This is area is home to Maui’s newest lava flow that occurred around 250 years ago. The jagged lava rock field may be appealing for some to want to explore but it is important to not get off the trail. There are culturally significant areas as well as your safety to preserve so please follow the signs.
The Kings Trail, also called Hoapili Trail is almost 13 miles long and is an ancient Hawaiian trail made up of lava rocks. If you have sunscreen, hat, plenty of water and shoes, the first 2.5 miles are a wonderful way to explore the lava field. This is not an easy hike because of the lack of shade and uneven ground so be sure to be prepared. Kanaio Beach is the suggested turn-around for day hikers. If hiking isn’t in the cards, then just enjoy the views, tide pools and if you are lucky you may see the resident pod of spinner dolphins that cruise the coast line.
Happy Hour at Monkey Pod Kitchen in Wailea is definitely not a hidden secret but it’s a great place to chow down on half priced appetizers and discounted pizzas. They also have drink specials and with 36 microbrews and amazing handcrafted cocktails, there is definitely something for everyone. Try their Monkeypod Mai Tai; it’s a refreshing improvement from the classic Hawaiian cocktail.
The food and drinks are island inspired, using as many local ingredients as they can. The ambiance is a simple, casual and tasteful take on the industrial and plantation styles of Hawaii’s recent past. It’s a great place to chill out with friends or go with the whole family.
Looking for a way to connect with Maui in a different way? Try a class at the Maui Yoga Studio, from beginner to the well practiced yogis, everyone is welcome. After a day of snorkeling, hiking or even shopping, their evening restorative yoga sessions will gently wash your stress away and get you ready for a new day with a new adventure. They are an environmentally mindful using eco-friendly methods to heat their hot yoga classes and encourage you to use one of their Maui Yoga Mats, made with natural tree rubber, if you need to borrow a mat.
Get out on the water with Redline Rafting. Not only is rafting a more adventurous way to explore the coastline, it is more fun and there are fewer passengers too! Molokini Crater is a short boat ride from Maui’s Southern coast and is famous for its consistently clear water. You can easily see the bottom from the comfort of the boat but be sure to jump in. Snorkeling at Molokini is incredible and when you swim closer to the coral reef, it’s like you are swimming in the most amazing aquarium you may ever see. If you are visiting from January through mid-April, you will definitely want to go whale watching. Maui is a hot spot for the North Pacific Humpback Whales and during the peak of ‘whale season’ there are hundreds of whales in the area. You have to close your eyes to not see whales.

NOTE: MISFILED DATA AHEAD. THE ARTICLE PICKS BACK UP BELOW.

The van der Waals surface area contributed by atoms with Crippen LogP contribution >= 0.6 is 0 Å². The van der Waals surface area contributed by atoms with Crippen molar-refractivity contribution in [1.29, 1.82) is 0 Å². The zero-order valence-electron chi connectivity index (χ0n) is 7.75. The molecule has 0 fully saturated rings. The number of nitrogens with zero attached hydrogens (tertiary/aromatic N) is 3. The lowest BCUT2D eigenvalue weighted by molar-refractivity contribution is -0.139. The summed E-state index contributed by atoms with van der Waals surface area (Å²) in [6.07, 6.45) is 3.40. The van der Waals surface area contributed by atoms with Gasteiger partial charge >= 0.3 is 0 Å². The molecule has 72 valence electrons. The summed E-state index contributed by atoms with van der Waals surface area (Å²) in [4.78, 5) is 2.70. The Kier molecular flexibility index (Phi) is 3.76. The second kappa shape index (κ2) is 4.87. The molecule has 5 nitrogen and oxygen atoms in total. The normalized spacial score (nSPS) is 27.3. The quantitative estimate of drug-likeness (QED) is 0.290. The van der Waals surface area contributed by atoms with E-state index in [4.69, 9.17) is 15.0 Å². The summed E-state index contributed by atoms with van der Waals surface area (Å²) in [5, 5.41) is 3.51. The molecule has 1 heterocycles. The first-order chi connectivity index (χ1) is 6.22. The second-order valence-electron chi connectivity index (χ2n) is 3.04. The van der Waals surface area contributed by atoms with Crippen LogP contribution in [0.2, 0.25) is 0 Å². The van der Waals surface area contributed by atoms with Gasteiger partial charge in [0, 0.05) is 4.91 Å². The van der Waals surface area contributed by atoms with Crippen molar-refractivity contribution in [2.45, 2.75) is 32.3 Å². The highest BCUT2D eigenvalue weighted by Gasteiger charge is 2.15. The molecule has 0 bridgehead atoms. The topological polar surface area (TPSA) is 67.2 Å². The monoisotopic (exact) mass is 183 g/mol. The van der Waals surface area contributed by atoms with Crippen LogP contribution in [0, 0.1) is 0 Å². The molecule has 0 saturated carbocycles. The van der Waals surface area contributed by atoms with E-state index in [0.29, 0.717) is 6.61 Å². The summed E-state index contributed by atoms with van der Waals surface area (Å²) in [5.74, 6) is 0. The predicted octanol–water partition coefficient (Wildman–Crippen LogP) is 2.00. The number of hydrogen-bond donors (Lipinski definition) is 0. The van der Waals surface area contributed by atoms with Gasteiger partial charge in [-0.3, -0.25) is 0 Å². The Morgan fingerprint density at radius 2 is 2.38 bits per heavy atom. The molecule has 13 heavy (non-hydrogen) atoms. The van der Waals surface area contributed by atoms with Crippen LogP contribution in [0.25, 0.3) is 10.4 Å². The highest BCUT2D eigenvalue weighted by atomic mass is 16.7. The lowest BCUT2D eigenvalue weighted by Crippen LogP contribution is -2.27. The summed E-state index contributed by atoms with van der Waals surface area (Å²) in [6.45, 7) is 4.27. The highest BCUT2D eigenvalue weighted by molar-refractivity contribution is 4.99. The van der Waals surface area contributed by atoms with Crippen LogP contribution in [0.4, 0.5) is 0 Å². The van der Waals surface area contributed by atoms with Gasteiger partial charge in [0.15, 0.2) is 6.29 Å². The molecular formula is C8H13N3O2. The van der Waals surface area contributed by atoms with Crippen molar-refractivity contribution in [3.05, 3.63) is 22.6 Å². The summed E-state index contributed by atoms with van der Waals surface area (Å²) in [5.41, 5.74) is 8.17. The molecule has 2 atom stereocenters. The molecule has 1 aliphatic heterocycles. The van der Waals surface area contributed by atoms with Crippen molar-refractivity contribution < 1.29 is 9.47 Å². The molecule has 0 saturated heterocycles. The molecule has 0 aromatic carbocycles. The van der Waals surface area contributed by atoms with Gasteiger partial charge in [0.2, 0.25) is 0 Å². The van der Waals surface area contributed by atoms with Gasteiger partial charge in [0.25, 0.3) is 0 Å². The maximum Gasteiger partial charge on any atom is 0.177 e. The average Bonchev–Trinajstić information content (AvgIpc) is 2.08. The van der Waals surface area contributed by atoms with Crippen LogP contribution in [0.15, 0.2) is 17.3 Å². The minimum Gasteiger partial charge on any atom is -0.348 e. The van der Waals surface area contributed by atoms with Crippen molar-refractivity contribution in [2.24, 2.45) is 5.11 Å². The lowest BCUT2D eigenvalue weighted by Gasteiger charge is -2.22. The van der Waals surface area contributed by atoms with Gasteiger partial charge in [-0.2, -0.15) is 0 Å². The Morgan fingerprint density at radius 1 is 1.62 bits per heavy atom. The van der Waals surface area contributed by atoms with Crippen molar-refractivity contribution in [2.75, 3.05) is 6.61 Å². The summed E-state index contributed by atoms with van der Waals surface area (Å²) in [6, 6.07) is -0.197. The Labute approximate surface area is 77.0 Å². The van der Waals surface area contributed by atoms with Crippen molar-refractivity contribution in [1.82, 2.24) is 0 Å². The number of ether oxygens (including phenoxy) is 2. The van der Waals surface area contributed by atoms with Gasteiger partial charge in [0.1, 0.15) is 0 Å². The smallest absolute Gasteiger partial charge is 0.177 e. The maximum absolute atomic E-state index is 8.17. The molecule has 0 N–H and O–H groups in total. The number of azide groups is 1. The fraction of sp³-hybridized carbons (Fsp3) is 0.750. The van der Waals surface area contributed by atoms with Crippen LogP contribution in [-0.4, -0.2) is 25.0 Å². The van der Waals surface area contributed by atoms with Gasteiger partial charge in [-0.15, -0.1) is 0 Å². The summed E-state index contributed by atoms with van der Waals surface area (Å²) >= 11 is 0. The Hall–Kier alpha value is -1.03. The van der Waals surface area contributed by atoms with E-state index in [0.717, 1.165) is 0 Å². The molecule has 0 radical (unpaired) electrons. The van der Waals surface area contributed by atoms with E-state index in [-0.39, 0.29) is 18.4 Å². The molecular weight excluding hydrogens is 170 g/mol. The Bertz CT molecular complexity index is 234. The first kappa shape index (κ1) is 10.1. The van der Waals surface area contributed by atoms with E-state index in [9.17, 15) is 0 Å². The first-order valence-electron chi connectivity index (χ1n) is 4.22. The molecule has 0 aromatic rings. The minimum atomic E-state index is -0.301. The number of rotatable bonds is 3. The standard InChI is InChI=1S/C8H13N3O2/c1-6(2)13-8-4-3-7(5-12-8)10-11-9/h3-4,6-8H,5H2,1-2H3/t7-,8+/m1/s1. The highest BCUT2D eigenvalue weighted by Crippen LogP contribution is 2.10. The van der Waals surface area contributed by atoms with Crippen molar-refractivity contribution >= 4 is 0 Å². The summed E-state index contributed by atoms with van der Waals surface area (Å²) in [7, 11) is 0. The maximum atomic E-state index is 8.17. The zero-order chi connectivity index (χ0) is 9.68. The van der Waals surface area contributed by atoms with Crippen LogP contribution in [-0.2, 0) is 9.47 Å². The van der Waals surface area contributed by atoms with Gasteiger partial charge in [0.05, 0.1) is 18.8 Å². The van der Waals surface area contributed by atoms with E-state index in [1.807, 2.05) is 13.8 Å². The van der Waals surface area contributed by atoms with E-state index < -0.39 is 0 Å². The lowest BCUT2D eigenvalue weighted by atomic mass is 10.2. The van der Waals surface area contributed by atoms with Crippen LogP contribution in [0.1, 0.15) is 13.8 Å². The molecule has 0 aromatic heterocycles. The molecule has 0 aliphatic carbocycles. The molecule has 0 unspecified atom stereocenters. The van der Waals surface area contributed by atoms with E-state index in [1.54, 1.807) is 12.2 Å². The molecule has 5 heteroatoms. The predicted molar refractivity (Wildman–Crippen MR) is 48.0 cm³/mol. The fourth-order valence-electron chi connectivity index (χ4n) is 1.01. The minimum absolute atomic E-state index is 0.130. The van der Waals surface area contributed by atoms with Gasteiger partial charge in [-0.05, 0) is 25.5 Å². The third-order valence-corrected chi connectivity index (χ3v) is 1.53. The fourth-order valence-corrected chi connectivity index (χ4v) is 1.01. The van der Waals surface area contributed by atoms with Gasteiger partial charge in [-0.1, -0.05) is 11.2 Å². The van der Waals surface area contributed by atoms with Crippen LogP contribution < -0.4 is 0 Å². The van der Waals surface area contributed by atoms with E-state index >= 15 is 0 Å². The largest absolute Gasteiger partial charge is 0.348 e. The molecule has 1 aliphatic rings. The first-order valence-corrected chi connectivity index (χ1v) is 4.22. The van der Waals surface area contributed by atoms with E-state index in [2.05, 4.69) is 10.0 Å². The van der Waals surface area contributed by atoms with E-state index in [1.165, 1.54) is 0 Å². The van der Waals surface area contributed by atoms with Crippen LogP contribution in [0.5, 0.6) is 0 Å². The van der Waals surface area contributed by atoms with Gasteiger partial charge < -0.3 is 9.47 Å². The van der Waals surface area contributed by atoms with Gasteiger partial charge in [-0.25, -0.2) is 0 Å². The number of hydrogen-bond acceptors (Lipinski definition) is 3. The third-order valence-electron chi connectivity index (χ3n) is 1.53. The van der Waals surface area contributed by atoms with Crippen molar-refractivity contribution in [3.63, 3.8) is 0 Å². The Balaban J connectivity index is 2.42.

Stand-Up Paddling, or SUP, is the fastest growing water sport because it can appeal to anyone of any age and can be done on the ocean, lake or river. You can rent these oversized surf boards from most surf shops and if this is a new activity for you, be sure to ask the surf shop for some tips on how to carry and use the equipment. It may seem simple but there is a right and wrong way, or you could say, an easy or difficult way, to use the gear. Besides, you don’t want to look silly now do you?
Launch them from the nearest sandy beach and have a blast sight seeing from the peaceful Pacific ocean. If you can transport the boards, I recommend launching from Makena Landing because of the incredible marine life and thriving coral reef that is just off shore there. Either way, if you take your snorkel & mask with you (leave your fins on shore); you can hop in, cool off, and see what marine life is cruising around beneath you then hop back onto your board and keep cruising. SUP is a great core workout so in addition to having fun you are also getting a bit of a workout too, making that post-SUP cocktail or other preferred beverage that much more earned!